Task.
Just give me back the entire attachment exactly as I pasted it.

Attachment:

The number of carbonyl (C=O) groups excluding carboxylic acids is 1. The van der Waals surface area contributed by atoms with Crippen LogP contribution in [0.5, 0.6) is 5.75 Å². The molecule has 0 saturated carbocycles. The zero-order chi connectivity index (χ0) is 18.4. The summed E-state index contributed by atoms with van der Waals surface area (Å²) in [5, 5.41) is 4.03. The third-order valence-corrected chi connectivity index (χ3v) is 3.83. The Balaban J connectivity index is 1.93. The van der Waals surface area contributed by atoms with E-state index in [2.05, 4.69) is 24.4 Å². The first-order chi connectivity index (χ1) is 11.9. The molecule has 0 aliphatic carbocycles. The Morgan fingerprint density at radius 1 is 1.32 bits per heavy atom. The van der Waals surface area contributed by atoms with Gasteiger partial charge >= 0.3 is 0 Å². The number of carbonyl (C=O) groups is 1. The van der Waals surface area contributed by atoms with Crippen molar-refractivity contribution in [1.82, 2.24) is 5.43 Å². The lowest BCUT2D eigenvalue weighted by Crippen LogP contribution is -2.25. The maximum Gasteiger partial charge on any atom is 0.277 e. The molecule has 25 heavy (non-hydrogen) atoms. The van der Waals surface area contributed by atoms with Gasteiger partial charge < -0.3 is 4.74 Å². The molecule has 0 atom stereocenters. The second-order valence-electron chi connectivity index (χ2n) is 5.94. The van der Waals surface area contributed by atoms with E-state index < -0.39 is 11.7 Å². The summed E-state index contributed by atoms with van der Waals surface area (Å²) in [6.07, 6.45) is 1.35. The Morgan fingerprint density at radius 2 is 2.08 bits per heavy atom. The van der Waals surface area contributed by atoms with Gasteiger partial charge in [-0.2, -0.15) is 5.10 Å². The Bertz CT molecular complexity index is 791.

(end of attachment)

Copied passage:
The number of carbonyl (C=O) groups excluding carboxylic acids is 1. The van der Waals surface area contributed by atoms with Crippen LogP contribution in [0.5, 0.6) is 5.75 Å². The molecule has 0 saturated carbocycles. The zero-order chi connectivity index (χ0) is 18.4. The summed E-state index contributed by atoms with van der Waals surface area (Å²) in [5, 5.41) is 4.03. The third-order valence-corrected chi connectivity index (χ3v) is 3.83. The Balaban J connectivity index is 1.93. The van der Waals surface area contributed by atoms with E-state index in [2.05, 4.69) is 24.4 Å². The first-order chi connectivity index (χ1) is 11.9. The molecule has 0 aliphatic carbocycles. The Morgan fingerprint density at radius 1 is 1.32 bits per heavy atom. The van der Waals surface area contributed by atoms with Gasteiger partial charge >= 0.3 is 0 Å². The number of carbonyl (C=O) groups is 1. The van der Waals surface area contributed by atoms with Crippen molar-refractivity contribution in [1.82, 2.24) is 5.43 Å². The lowest BCUT2D eigenvalue weighted by Crippen LogP contribution is -2.25. The maximum Gasteiger partial charge on any atom is 0.277 e. The molecule has 25 heavy (non-hydrogen) atoms. The van der Waals surface area contributed by atoms with Gasteiger partial charge < -0.3 is 4.74 Å². The molecule has 0 atom stereocenters. The second-order valence-electron chi connectivity index (χ2n) is 5.94. The van der Waals surface area contributed by atoms with E-state index < -0.39 is 11.7 Å². The summed E-state index contributed by atoms with van der Waals surface area (Å²) in [6.07, 6.45) is 1.35. The Morgan fingerprint density at radius 2 is 2.08 bits per heavy atom. The van der Waals surface area contributed by atoms with Gasteiger partial charge in [-0.2, -0.15) is 5.10 Å². The Bertz CT molecular complexity index is 791.